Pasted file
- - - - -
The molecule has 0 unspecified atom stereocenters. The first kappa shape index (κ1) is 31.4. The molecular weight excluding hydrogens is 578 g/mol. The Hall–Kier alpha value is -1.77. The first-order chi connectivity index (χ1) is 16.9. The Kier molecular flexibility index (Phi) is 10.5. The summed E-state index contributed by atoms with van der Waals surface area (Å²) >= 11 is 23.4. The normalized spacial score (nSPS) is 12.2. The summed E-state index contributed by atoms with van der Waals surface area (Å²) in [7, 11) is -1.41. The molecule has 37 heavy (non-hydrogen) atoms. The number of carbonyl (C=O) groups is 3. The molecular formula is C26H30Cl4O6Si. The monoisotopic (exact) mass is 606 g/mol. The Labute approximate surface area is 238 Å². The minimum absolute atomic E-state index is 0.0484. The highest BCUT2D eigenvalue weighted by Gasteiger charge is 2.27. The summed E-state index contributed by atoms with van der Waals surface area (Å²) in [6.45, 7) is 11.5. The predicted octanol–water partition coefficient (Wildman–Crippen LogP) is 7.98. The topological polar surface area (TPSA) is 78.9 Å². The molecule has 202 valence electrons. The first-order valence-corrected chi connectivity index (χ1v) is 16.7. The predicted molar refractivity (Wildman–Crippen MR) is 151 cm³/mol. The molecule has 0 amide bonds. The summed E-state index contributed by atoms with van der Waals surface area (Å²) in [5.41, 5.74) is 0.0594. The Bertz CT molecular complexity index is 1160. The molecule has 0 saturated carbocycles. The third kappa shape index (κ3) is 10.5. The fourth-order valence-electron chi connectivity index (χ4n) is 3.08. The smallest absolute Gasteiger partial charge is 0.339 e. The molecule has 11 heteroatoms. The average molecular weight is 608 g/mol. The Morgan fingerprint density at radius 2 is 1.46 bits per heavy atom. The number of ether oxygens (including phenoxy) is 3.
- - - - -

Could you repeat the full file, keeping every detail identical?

The molecule has 0 unspecified atom stereocenters. The first kappa shape index (κ1) is 31.4. The molecular weight excluding hydrogens is 578 g/mol. The Hall–Kier alpha value is -1.77. The first-order chi connectivity index (χ1) is 16.9. The Kier molecular flexibility index (Phi) is 10.5. The summed E-state index contributed by atoms with van der Waals surface area (Å²) >= 11 is 23.4. The normalized spacial score (nSPS) is 12.2. The summed E-state index contributed by atoms with van der Waals surface area (Å²) in [7, 11) is -1.41. The molecule has 37 heavy (non-hydrogen) atoms. The number of carbonyl (C=O) groups is 3. The molecular formula is C26H30Cl4O6Si. The monoisotopic (exact) mass is 606 g/mol. The Labute approximate surface area is 238 Å². The minimum absolute atomic E-state index is 0.0484. The highest BCUT2D eigenvalue weighted by Gasteiger charge is 2.27. The summed E-state index contributed by atoms with van der Waals surface area (Å²) in [6.45, 7) is 11.5. The predicted octanol–water partition coefficient (Wildman–Crippen LogP) is 7.98. The topological polar surface area (TPSA) is 78.9 Å². The molecule has 202 valence electrons. The first-order valence-corrected chi connectivity index (χ1v) is 16.7. The predicted molar refractivity (Wildman–Crippen MR) is 151 cm³/mol. The molecule has 0 amide bonds. The summed E-state index contributed by atoms with van der Waals surface area (Å²) in [5.41, 5.74) is 0.0594. The Bertz CT molecular complexity index is 1160. The molecule has 0 saturated carbocycles. The third kappa shape index (κ3) is 10.5. The fourth-order valence-electron chi connectivity index (χ4n) is 3.08. The smallest absolute Gasteiger partial charge is 0.339 e. The molecule has 11 heteroatoms. The average molecular weight is 608 g/mol. The Morgan fingerprint density at radius 2 is 1.46 bits per heavy atom. The number of ether oxygens (including phenoxy) is 3.